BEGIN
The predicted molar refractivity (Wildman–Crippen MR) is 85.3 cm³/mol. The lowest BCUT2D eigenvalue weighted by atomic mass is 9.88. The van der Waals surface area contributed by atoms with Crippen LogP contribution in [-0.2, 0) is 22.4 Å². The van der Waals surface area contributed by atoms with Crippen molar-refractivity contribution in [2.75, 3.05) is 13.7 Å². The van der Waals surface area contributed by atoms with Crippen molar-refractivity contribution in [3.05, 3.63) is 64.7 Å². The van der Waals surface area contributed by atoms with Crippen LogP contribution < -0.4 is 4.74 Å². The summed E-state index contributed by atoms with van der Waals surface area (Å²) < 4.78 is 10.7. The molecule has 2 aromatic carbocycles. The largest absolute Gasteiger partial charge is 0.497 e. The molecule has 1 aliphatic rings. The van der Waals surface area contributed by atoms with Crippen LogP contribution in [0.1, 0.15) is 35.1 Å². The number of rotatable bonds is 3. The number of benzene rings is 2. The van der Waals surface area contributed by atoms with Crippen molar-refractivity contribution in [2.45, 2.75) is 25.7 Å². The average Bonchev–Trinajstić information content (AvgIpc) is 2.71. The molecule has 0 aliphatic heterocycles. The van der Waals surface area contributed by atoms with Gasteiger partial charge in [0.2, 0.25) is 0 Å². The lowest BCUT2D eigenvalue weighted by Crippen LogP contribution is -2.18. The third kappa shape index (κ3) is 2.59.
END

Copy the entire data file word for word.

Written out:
The predicted molar refractivity (Wildman–Crippen MR) is 85.3 cm³/mol. The lowest BCUT2D eigenvalue weighted by atomic mass is 9.88. The van der Waals surface area contributed by atoms with Crippen LogP contribution in [-0.2, 0) is 22.4 Å². The van der Waals surface area contributed by atoms with Crippen molar-refractivity contribution in [2.75, 3.05) is 13.7 Å². The van der Waals surface area contributed by atoms with Crippen molar-refractivity contribution in [3.05, 3.63) is 64.7 Å². The van der Waals surface area contributed by atoms with Crippen LogP contribution < -0.4 is 4.74 Å². The summed E-state index contributed by atoms with van der Waals surface area (Å²) < 4.78 is 10.7. The molecule has 2 aromatic carbocycles. The largest absolute Gasteiger partial charge is 0.497 e. The molecule has 1 aliphatic rings. The van der Waals surface area contributed by atoms with Crippen LogP contribution in [0.1, 0.15) is 35.1 Å². The number of rotatable bonds is 3. The number of benzene rings is 2. The van der Waals surface area contributed by atoms with Crippen molar-refractivity contribution in [2.45, 2.75) is 25.7 Å². The average Bonchev–Trinajstić information content (AvgIpc) is 2.71. The molecule has 0 aliphatic heterocycles. The van der Waals surface area contributed by atoms with Gasteiger partial charge in [0.2, 0.25) is 0 Å². The lowest BCUT2D eigenvalue weighted by Crippen LogP contribution is -2.18. The third kappa shape index (κ3) is 2.59.